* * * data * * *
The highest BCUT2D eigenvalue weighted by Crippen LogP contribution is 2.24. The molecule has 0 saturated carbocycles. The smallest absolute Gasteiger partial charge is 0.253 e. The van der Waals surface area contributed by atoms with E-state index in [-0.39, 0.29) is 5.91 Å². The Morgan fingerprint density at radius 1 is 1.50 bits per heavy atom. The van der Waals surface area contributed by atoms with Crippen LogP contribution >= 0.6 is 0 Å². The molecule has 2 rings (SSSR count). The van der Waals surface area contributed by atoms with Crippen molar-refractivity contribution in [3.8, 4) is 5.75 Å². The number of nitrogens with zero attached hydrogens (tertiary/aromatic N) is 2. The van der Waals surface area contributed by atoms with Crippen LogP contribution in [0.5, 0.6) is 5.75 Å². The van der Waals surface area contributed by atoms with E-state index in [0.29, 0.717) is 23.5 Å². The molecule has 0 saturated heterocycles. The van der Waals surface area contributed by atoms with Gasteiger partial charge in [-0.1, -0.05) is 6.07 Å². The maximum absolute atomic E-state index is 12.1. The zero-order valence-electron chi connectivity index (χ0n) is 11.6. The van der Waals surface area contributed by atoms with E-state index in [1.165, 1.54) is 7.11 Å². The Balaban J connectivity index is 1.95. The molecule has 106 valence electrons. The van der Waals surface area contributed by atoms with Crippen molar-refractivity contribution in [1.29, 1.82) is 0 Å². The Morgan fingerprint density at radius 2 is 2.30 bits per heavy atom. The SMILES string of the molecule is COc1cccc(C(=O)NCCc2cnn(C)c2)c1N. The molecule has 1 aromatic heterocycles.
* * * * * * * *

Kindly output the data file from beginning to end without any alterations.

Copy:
The highest BCUT2D eigenvalue weighted by Crippen LogP contribution is 2.24. The molecule has 0 saturated carbocycles. The smallest absolute Gasteiger partial charge is 0.253 e. The van der Waals surface area contributed by atoms with E-state index in [-0.39, 0.29) is 5.91 Å². The Morgan fingerprint density at radius 1 is 1.50 bits per heavy atom. The van der Waals surface area contributed by atoms with Crippen LogP contribution >= 0.6 is 0 Å². The molecule has 2 rings (SSSR count). The van der Waals surface area contributed by atoms with Crippen molar-refractivity contribution in [3.8, 4) is 5.75 Å². The number of nitrogens with zero attached hydrogens (tertiary/aromatic N) is 2. The van der Waals surface area contributed by atoms with Crippen LogP contribution in [0.5, 0.6) is 5.75 Å². The van der Waals surface area contributed by atoms with E-state index in [0.29, 0.717) is 23.5 Å². The molecule has 0 saturated heterocycles. The van der Waals surface area contributed by atoms with Gasteiger partial charge in [-0.1, -0.05) is 6.07 Å². The maximum absolute atomic E-state index is 12.1. The zero-order valence-electron chi connectivity index (χ0n) is 11.6. The van der Waals surface area contributed by atoms with E-state index in [1.165, 1.54) is 7.11 Å². The Balaban J connectivity index is 1.95. The molecule has 106 valence electrons. The van der Waals surface area contributed by atoms with Crippen molar-refractivity contribution in [1.29, 1.82) is 0 Å². The Morgan fingerprint density at radius 2 is 2.30 bits per heavy atom. The SMILES string of the molecule is COc1cccc(C(=O)NCCc2cnn(C)c2)c1N. The molecule has 1 aromatic heterocycles.